The results of both simulations largely confirm cosmologists' assumptions about the formation of large-scale structure, but one discrepancy needs to be addressed.
"Our analysis of the original Bolshoi simulation showed that dark matter halos that could host early galaxies are much less abundant than earlier estimates indicated," says Joel Primack, director of the University of California High-Performance AstroComputing Center and coauthor of the paper announcing the results of the Bolshoi simulation. The previous estimates predicted the number of halos in the early universe should be 10 times greater than is seen in the Bolshoi simulation. The difference, says Primack, is significant. "It remains to be seen whether this is just observational incompleteness or a potentially serious problem for the standard Lambda Cold Dark Matter theory."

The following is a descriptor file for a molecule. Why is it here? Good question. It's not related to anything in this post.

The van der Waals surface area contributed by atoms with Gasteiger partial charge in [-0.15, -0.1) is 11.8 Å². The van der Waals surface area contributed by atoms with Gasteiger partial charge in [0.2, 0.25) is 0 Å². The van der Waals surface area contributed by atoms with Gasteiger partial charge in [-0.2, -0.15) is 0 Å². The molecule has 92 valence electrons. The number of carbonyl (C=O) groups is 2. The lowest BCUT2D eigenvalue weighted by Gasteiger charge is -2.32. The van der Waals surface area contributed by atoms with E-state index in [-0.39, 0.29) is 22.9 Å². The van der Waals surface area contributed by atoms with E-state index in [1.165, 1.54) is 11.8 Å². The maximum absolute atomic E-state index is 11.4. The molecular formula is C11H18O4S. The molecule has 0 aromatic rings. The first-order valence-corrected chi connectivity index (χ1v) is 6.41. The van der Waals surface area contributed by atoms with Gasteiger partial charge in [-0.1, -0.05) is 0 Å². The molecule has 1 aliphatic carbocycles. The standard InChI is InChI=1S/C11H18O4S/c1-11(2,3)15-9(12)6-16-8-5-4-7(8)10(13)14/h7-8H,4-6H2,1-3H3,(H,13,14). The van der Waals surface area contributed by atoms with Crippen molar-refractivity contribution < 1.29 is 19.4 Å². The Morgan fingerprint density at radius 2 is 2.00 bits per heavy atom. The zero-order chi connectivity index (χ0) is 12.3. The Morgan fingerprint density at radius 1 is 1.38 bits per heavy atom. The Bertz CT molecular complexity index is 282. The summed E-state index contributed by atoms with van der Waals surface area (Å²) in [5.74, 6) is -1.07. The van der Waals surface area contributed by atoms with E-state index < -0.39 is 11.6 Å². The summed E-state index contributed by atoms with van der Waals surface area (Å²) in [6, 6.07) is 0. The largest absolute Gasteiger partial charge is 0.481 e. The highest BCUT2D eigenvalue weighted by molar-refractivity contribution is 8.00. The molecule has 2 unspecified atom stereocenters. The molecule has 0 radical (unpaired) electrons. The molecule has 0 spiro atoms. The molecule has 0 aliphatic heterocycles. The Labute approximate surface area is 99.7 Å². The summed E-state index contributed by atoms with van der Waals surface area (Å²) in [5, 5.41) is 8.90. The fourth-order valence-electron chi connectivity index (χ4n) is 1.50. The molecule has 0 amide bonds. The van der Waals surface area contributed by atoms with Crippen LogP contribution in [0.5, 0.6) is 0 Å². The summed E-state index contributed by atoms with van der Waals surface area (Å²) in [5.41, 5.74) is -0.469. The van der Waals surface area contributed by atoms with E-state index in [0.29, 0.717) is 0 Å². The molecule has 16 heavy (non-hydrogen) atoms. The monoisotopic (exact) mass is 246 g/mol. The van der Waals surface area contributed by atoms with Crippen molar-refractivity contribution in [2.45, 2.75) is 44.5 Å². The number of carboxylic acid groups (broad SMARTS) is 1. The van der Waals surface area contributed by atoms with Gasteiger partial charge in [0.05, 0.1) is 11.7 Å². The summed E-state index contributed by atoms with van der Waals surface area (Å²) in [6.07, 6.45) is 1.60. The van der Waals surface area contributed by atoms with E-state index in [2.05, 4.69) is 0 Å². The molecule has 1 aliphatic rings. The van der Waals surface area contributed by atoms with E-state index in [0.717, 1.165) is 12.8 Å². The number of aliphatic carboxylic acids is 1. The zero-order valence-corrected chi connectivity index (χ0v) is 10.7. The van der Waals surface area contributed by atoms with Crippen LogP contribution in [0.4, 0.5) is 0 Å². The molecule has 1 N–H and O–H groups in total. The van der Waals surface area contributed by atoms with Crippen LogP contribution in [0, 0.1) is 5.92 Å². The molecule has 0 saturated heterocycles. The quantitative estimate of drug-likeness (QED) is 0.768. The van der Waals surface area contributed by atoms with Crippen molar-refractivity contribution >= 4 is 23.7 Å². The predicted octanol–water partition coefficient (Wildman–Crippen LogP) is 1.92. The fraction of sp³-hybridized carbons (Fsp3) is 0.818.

Two other recent computer simulations also have broken new astrophysical ground, but at smaller scales. One is the first realistic simulation, at galactic scales, of how the Milky Way was formed. The simulation, named Eris, shows the origin of the Milky Way beginning one million years after the big bang and traces its evolution to present time. It was produced by a research group run by Lucio Mayer, an astrophysicist at the University of Zurich, and Piero Madau, an astronomer at the University of California, Santa Cruz.